Registering offshore, through so-called VIE’s or variable interest entities, is more popular than ever for Chinese companies, even though the Chinese government tries to stop this circumventing trick. Tencent Music Entertainment was the last one to use it for its IPO and get away with it because investors seldom read the disclosure, says Paul Gillis, accounting professor at the Peking University, at the Nikkei Asian Review. And for good reasons.
Category Archives: Tencent
Tencent watcher Matthew Brennan has an in-depth look at how the recent reorganization of the internet giant reflects on the internet in China, especially how the company that became big through WeChat and B2C moves towards a more industrial approach, he writes on his weblog at China Channel.
Tencent’s shares moved like a roller coaster, but that reflects more the short-term sentiments of investors than changes in the company’s prospects, says Tencent watcher Matthew Brennan to Global Times.
Traditionally China’s youngsters wanted a job with the government, but Alibaba’s Jack Ma changed that perspective and starting a startup became the choice of many, says William Bao Bean, a Shanghai-based partner at venture capital firm SOS, one of the largest VC’s, to Bloomberg. How Jack Ma changed China.
While the criminal case for sexual harassment against JD.com CEO Richard Liu is still unclear, to say the least, its shareholders are getting nervous, says financial analyst Shaun Rein, and author of…
Bullet Messenger profiled itself last week at a competitor of WeChat, and got a lot of interest, certainly from investors. But its mission might be very tough to achieve, says WeChat expert Matthew Brennan at PYMNTS. “This is not a WeChat killer.”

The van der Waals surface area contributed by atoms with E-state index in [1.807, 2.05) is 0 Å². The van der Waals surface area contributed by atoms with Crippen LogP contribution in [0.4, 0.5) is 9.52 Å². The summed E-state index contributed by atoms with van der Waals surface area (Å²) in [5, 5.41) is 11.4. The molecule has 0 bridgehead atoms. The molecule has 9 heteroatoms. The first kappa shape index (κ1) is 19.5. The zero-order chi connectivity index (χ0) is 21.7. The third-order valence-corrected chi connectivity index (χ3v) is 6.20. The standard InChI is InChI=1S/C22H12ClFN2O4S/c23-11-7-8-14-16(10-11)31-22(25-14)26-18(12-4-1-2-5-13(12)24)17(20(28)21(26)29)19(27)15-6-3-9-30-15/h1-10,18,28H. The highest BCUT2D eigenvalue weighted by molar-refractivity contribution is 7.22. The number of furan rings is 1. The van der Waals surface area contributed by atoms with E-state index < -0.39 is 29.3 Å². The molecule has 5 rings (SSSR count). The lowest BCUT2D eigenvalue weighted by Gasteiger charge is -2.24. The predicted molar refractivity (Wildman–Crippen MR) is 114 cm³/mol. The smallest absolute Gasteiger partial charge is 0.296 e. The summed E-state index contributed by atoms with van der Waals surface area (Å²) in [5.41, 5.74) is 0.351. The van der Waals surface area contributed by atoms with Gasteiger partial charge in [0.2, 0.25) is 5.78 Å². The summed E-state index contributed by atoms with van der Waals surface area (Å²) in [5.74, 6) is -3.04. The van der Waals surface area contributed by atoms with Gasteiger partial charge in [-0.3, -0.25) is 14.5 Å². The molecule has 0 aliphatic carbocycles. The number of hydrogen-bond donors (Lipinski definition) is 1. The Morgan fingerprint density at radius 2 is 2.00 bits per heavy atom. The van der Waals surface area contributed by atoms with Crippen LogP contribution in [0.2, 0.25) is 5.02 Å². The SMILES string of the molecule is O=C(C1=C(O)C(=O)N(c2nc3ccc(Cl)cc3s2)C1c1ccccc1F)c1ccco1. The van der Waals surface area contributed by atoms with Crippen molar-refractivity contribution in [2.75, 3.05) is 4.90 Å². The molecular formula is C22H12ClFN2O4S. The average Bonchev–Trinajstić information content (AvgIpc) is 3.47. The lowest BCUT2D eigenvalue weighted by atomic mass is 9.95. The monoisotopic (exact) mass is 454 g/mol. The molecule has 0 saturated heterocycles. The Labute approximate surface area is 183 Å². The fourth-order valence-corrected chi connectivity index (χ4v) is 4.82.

Tencent’s QQ has been the granddaddy of the Chinese internet and seemed on the way out, but is making a comeback, says Tencent expert Matthew Brennan at the South China Morning Post. With a slew of new features QQ has become attractive for the younger internet users.
Tencent’s investment strategy is mostly a black box, where observers try to find a red line by looking at what the internet giant is doing. Tencent analyst Matthew Brennan got the unique possibility to discuss those issues with Tencent Investment Partnership Manager, Li Zhaohui, and published a translation on China Channel.
China’s internet giant Tencent had a rocky week with less than stellar quarterly figures and a government ban of a successful game. But while Tencent keeps on doing well, English language media have missed a major threat for Tencent, says internet expert Matthew Brennan on his China Channel website. Competitors like Bytedance and Tik Tok undermine the giant, he says.
JD.com reported bad figures, after also Tencent, and according to business analyst Shaun Rein, author of The War for China’s Wallet: Profiting from the New World Order talking to Bloomberg, JD.com is in trouble because of its now obsolete technology, while competition is heating up. More established players like Tencent and Alibaba face less trouble since they can diversify easier over different industries.